Marketing: Do Celebrity Endorsements Work?
June 22nd, 2011
77% of respondents [to an Adweek/Harris Interactive poll] claimed that “when a sports star, movie star or other celebrity endorses a product” they are no more or less likely to buy it. 14% stated they are less likely to buy. Only 4% stated they are more likely to buy. What’s more, these results were remarkably consistent across age groups and gender.
The intriguing part: his point about how the question simply underscores the challenges market researchers face when trying to gauge this sort of metric.
[O]pinion surveys operate on three big assumptions:
- a) that respondents are aware enough of their, often subconscious, mental processes to assess their reaction
- b) that they will openly admit their views; and
- c) that their stated views are predictive of their actual behavior
So what should we take from this new research? Babej suggests a different standard by which to measure the effectiveness of celeb endorsements:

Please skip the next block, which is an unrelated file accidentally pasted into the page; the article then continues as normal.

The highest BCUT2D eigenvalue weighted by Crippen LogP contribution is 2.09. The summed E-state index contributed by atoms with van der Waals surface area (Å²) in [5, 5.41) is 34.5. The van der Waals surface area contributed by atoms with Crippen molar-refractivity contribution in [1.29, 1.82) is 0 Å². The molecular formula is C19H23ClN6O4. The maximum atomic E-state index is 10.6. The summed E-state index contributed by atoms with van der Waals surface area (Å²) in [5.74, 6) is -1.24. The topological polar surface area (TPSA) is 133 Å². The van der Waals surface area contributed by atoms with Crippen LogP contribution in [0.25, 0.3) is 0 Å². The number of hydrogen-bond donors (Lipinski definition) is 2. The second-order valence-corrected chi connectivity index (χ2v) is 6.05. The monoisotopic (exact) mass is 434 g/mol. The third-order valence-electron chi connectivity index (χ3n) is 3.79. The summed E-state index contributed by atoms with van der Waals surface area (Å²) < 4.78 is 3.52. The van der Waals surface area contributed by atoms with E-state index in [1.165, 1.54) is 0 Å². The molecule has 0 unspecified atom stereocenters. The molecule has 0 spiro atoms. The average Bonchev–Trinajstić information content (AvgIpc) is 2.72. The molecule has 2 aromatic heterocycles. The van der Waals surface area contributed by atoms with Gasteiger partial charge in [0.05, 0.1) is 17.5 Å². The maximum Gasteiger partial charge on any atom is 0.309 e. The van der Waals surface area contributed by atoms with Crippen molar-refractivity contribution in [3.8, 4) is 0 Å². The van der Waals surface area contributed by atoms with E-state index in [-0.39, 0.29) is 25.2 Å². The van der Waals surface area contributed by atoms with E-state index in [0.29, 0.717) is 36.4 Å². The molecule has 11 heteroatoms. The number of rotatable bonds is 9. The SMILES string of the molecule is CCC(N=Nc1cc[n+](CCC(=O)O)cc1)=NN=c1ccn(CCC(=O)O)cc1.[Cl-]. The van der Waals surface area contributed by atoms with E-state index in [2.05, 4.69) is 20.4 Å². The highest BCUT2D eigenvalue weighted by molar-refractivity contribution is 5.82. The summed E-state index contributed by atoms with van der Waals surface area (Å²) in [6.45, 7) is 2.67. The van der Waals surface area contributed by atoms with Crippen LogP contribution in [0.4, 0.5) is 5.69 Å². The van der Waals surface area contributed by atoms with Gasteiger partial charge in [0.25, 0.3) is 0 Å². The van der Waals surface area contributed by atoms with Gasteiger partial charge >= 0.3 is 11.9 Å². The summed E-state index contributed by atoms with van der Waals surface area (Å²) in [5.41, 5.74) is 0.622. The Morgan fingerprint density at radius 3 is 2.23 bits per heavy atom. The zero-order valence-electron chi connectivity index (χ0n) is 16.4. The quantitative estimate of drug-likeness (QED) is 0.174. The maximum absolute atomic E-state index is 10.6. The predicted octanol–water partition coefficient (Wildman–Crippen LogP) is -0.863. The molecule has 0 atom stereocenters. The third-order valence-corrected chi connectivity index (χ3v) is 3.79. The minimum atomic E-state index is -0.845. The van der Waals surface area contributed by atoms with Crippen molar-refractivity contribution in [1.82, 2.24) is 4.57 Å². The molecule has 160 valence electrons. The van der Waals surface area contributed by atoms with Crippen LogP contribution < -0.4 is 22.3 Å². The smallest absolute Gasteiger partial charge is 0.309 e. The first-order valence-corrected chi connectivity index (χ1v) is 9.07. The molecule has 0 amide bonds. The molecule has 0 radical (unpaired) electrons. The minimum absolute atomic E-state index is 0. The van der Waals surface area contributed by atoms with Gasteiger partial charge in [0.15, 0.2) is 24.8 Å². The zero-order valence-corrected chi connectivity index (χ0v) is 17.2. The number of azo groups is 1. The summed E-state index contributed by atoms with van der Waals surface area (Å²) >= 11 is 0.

- Are celebrity endorsements relevant for the product category? In highly image-driven consumer categories such as fashion, perfume or liquor, celebrity endorsements can be credible. For sporting goods, endorsement by an athlete can work wonders (just ask the good people at Nike and Adidas). But in categories that require more consideration, such as financial services, a celebrity endorser isn’t likely to have much of a positive impact – for the simple reason that movie stars or athletes aren’t considered authorities in these areas
- Is the celebrity endorser credible for a given product or category? Angelina Jolie is quite credible for Louis Vuitton – she’s a style icon, and it’s not too hard to imagine her wearing Vuitton products by choice? James Gandolfini would be credible for cigars – it doesn’t require a whole lot of imagination to see the Tony Soprano actor smoking a Montecristo. Now reverse the roles and the relevance goes up in smoke
- Is the celebrity endorsement cost-effective? The devil is in the details, here: campaign budgets vary, and so do celebrity price tags. But as a general matter, the kind of celebrities that could make a difference don’t come cheap
Conclusion: celebrity endorsements as an advertising tactic should be approached with caution… but not because of consumers’ self-reported likeliness to be swayed by them.